Sunset on Winchell Lake, BWCA Photo Credit: 123RF.com
Paul Sutton, a Baylor chaplain colleague of almost seventeen years, and I spent most of a day in the air and in a taxi making our way to the wild and lonely Boundary Waters Canoe Area Wilderness and the adjacent Quetico Provincial Park.
It was our first time to the BWCA, which sits on the northern border of Minnesota.
We spent an hour or so on the first evening at the outfitter’s lodge talking to the manager, a guy I will call Pete.
I don’t think we impressed Pete at all. Not one bit. “What sort of fish are you looking to catch?” Pete asked.
There was an awkward silence as Paul and I looked at each other. “I don’t plan on fishing,” I said attempting to sound casual, “I’m just here for the experience of nature.” Paul nodded his head in agreement. Pete looked incredulously at the two of us, then ducked his head to the map, instructing us in earnest about his recommended route for two guys who were just up sight-seeing.
Next morning one of Pete’s coworkers met us on the dock with a worried look on his face and the news, phrased as diplomatically as possible, that he wanted to see us handle the seventeen foot kevlar Wenonah canoe. You read that right. Paul and I had to test-paddle the canoe before they would let us take it out. To add insult to injury I had to be shown how to use a bent paddle. We managed to satisfy our instructor, and we were off. I swear I could see a panicked look on the face of the fellow as he stood on the dock watching us balance a heavily loaded seventeen foot canoe.
Before we had paddled very far on Moose Lake, we were greeted by a Bald Eagle who silently glided above us and down the length of our boat. We gasped in wonder and rocked the Wenonah as we craned our necks to see him float by.
Our first campsite was picture-perfect. The sunset was grander than any sunset I had known. The lake was still, reflecting the shifting hues of peach and gold, then deep blues and finally purples as the sun set. The September air became palpably colder and heavier.
As if queued by a conductor, a chorus of unearthly whinnying calls of Common Loons drifted into our camp from across the water. We listened, enthralled by the purity of music they made. We had difficulty getting to sleep as we reveled in each new sound. Later it also occurred to us to worry about whether we had hung our food cache high enough to keep it away from bears, then worried if that might enrage the bears.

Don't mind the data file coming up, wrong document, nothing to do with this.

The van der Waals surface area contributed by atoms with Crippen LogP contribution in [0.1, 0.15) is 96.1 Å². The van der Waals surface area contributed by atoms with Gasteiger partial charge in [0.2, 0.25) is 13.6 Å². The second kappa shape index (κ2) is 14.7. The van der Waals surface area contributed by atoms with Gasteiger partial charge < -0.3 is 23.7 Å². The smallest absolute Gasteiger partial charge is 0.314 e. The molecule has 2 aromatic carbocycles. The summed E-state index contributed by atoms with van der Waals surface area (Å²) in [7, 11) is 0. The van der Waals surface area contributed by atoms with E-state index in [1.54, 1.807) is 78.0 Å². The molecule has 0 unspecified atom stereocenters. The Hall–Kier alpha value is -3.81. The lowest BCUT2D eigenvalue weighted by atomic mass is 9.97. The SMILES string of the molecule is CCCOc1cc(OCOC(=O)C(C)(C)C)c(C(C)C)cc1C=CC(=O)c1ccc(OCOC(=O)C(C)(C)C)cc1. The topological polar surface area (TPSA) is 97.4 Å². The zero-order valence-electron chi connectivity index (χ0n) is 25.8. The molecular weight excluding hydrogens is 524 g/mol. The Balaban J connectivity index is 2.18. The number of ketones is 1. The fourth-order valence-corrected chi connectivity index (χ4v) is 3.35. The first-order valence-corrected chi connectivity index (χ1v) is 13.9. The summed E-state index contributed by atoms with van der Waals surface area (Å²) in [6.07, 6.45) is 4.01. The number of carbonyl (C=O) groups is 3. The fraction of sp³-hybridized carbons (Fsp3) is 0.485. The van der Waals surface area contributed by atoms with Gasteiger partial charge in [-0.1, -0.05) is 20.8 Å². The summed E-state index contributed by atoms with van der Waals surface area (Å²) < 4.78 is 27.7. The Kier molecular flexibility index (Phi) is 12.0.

We spent the next five days canoeing through six lakes, straining to translate two-dimensional map symbols into three dimensions of dense, unfamiliar landscapes that changed according to time of day, amount of light and the kind of weather.
Paul must have heard me say “Just keep paddling,” often enough to want to throw me out of the boat. I couldn’t understand why he wanted to stop to consult the map so often. Later- much later- we would joke about it and informally label the experience, “In the Middle of Nowhere: Two Angry Guys Alone In A Canoe.”
We managed to stay on track and on time, paddling from one end of each lake to the other, skirting islands on the big waters and tree falls and underwater obstacles on the smaller. We learned to unpack the canoe and portage supplies and canoe from one lake to the next with a certain efficiency.
We adjusted to an entirely new rhythm. For long stretches we endured boredom. Often we were overcome with awe as we witnessed creation at its wildest and most beautiful. On several occasions our hearts were in our throats as we encountered unexpected risks. The worst day for fear happened when we battled high winds and choppy waves on Knife Lake. I paddled in desperation, terrified as the waves bounced the bow of the boat so high that Paul’s paddle barely touched water. Somehow we figured out the line we would need to paddle in order to advance toward our goal down the length of Knife’s long narrow gorge without broaching and so tipping ourselves and our supplies into September’s chill waters.
A calm Knife Lake, Quetico Provincial Park
Photo Credit: 123RF.com
On the very last portage, Paul cracked his ankle. He had sprained it during an earlier portage. The BWCA seemed determined to exact some sort of toll for letting two tender feet through safely.
For me it was a once-in-a-lifetime experience. Since then we have talked about how each of us arrived on the BWCA struggling with personal pain and anguish. We weren’t looking to catch any fish; each of us seemed to be looking for a way to leave a load of anguish up there in the wilderness.
One night we camped out on a tiny island of ancient precambrian rock thrust up from the lake bed. The stony island was clothed in a thin coat of ferns, white and red pine and a few spruce trees. Paul and I leaned against boulders that had witnessed the beginning of earth’s creation and stared silently into the night sky. The heavens were so black and the stars were so near that it felt as though I might extinguish them if I breathed too heavily.
Paul began to sing a hymn. After a moment I joined him. As I recall, the hymn was “It Is Well with My Soul.”
And it was.
And so it is on this Monday morning, whether we know it or not. To quote Julian of Norwich, “All shall be well, and all shall be well, and all manner of things shall be well.”
What memories keep your soul well? How do they call you back from the brink of anxiety and fear? Leave a comment to tell us about the memory that keeps you well.
Photo Credit: www.crosscards.com